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Re: [HACKERS] Collaboration Tool Proposal

From: "Bort, Paul" <pbort(at)tmwsystems(dot)com>
To: pgsql-www(at)postgresql(dot)org, pgsql-hackers(at)postgresql(dot)org
Subject: Re: [HACKERS] Collaboration Tool Proposal
Date: 2004-02-27 19:49:10
Message-ID: 735D404BD9E7EB44B9CDFC27FC88809B01C4D528@mail2.tmwsystems.com (view raw or flat)
Thread:
Lists: pgsql-hackerspgsql-www
> 
> My apologies, then!   I was operating off of the statements 
> of others, and the 
> fact that the only RT impelementations I've used were running 
> on MySQL.   So, 
> questions:
> 
> 1) can you compare/contrast RT vs. BZ vs. Simplified 
> bug-tracking, like 
> GForge?

I've used Bugzilla for searching for FOP issues, and a couple other places,
and I find the RT search much more obvious. I can get what I want out of
Bugzilla, but usually by creating a really broad search and sifting entries
one at a time for likely candidates. The fact that an RT search is iterative
is much more obvious, because the bottom of the search page lists all of the
current criteria, and the box for adding new ones. Add or remove, and re-run
the search. I like the trick that it does with mutually exclusive
conditions: It assumes an 'or' between them. (eg, all tickets that are in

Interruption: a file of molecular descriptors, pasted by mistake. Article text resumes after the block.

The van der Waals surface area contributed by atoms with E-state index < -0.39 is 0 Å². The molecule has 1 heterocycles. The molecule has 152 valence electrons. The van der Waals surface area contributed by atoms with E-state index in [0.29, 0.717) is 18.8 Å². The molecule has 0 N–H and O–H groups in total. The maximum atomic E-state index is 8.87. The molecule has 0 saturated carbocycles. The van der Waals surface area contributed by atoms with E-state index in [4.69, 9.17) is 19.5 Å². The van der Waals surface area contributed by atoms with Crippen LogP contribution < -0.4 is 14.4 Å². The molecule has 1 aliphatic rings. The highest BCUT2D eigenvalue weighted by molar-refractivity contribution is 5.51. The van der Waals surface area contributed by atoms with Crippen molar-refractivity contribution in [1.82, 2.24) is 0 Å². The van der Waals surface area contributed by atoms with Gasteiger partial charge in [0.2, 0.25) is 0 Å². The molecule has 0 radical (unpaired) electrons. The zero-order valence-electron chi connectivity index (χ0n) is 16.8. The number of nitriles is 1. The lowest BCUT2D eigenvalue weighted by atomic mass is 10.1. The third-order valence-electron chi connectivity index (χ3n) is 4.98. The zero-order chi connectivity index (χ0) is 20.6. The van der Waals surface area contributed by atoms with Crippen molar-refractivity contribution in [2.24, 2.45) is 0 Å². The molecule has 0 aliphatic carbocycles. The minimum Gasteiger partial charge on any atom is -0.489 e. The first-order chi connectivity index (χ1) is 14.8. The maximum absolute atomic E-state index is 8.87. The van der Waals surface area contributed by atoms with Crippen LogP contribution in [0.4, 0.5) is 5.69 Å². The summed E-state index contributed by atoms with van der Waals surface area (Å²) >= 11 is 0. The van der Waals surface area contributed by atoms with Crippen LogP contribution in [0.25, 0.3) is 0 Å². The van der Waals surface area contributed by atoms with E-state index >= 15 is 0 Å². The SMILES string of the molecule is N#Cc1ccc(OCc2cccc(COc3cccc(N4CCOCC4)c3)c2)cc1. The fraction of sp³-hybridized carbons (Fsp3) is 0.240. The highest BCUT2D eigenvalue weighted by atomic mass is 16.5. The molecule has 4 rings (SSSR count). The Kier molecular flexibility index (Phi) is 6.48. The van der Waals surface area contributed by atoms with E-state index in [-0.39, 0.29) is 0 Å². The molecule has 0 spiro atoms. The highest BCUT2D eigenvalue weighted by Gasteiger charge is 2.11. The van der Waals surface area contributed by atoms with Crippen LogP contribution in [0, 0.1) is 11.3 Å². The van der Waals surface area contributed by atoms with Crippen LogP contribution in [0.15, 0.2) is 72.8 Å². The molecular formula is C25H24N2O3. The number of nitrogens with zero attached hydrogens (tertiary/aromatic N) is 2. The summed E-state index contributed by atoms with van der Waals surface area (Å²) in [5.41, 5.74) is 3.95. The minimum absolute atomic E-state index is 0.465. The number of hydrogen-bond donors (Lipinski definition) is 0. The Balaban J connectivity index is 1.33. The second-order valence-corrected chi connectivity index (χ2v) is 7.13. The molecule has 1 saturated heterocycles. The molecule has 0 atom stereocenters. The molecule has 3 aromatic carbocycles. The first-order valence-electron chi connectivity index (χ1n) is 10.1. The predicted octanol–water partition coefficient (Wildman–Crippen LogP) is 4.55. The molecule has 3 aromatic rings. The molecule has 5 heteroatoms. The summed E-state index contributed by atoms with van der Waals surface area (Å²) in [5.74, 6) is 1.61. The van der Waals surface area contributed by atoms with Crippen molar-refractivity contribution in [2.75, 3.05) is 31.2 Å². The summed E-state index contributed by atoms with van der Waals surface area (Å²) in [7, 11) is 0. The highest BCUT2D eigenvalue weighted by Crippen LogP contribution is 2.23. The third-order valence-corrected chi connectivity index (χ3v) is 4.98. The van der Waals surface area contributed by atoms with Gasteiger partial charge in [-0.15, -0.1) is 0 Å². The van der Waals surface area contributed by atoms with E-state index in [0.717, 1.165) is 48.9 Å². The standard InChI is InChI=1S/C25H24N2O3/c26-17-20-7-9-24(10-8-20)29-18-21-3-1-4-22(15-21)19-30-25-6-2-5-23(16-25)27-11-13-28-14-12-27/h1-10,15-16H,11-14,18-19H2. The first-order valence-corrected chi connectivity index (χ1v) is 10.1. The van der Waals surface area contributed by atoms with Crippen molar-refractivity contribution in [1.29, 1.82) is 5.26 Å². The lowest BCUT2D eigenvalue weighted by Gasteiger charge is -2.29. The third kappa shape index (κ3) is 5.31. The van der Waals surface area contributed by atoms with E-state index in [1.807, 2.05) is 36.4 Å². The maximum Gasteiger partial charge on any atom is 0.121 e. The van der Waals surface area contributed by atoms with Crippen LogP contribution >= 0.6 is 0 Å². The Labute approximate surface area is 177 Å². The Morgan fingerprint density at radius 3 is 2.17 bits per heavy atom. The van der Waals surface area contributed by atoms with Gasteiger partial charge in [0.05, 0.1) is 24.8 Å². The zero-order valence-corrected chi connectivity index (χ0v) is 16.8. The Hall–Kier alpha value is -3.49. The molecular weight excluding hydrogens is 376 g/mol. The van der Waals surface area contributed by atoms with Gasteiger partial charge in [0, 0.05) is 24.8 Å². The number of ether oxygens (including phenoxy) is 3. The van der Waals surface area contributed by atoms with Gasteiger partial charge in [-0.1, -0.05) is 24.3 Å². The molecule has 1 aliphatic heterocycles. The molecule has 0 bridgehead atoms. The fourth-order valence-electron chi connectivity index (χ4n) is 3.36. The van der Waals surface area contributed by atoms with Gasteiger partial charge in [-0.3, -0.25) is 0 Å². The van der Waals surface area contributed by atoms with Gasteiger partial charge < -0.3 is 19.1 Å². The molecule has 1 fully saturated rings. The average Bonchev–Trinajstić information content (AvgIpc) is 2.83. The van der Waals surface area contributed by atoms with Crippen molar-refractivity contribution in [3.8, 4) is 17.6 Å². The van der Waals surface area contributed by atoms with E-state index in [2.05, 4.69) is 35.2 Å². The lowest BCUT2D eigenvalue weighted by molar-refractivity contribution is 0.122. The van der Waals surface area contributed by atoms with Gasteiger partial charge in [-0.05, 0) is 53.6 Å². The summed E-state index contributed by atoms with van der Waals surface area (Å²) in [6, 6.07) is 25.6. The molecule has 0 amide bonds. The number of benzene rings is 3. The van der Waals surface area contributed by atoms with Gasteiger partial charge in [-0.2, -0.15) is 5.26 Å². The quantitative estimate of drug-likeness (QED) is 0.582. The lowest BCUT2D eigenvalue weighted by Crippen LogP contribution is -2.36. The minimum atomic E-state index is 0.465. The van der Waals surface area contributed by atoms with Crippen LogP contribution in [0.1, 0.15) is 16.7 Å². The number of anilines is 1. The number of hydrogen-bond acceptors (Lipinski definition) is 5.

state 'open' or 'closed'.) 

OTOH, Bugzilla tracks a whole pile more fields by default. I've taken to
putting version numbers in the ticket subject in RT because for the small
project here, it's easier than learning how to add a version field. (I
haven't tried adding my own fields.) 

Both handle attachments and comments sanely. I don't know if BZ has an
e-mail interface, but the one in RT has filled the basic needs here. (We
haven't pushed the limits of the e-mail part.)

I have never tried to install BZ. RT's install (RedHat 8.0, PostgreSQL 7.2.4
from RPMs) was straightforward once all the Perl modules were up to date.
(All of the needed modules were available from CPAN.)

I don't recall using any simplified bug tracking on-line, except maybe at
ImageMagick.com, which seems to be more a forum or mailing list search, with
no real tracking fields.

> 
> 2) What help, if any, would we be able to get in supporting 
> RT from the RT 
> community?

I'm afraid I have no idea what or where the larger RT community is. I know
there's commercial support available from the author (whom I have no contact
with), and I found the answers to my (self-created) problems during setup
using Google. I found RT because of a (don't ban me, please ;-) discussion
on SlashDot. (http://slashdot.org/article.pl?sid=03/10/06/1854211) There
were a large number of proponents of RT there; their posts claimed years of
use at many sites. 

I would be happy to lend my meager talents to setting it up for a trial, if
that's where the group decides to go.

But Josh made a good point off-list: are we trying to solve the problem of
ticket/bug tracking, or community/collaboration in general? 

My $0.02: CVS handles the code, mailing lists handle the dialog, and a
ticket/bug tracker keeps people from losing things. About all that leaves
for the web site to do is advocate PostgreSQL (which I think it does nicely)
and related projects, and provide some glue (like how to find the name of
the other lists or projects to see what they're doing.) New tools or old,
every day with PostgreSQL is a good day. 



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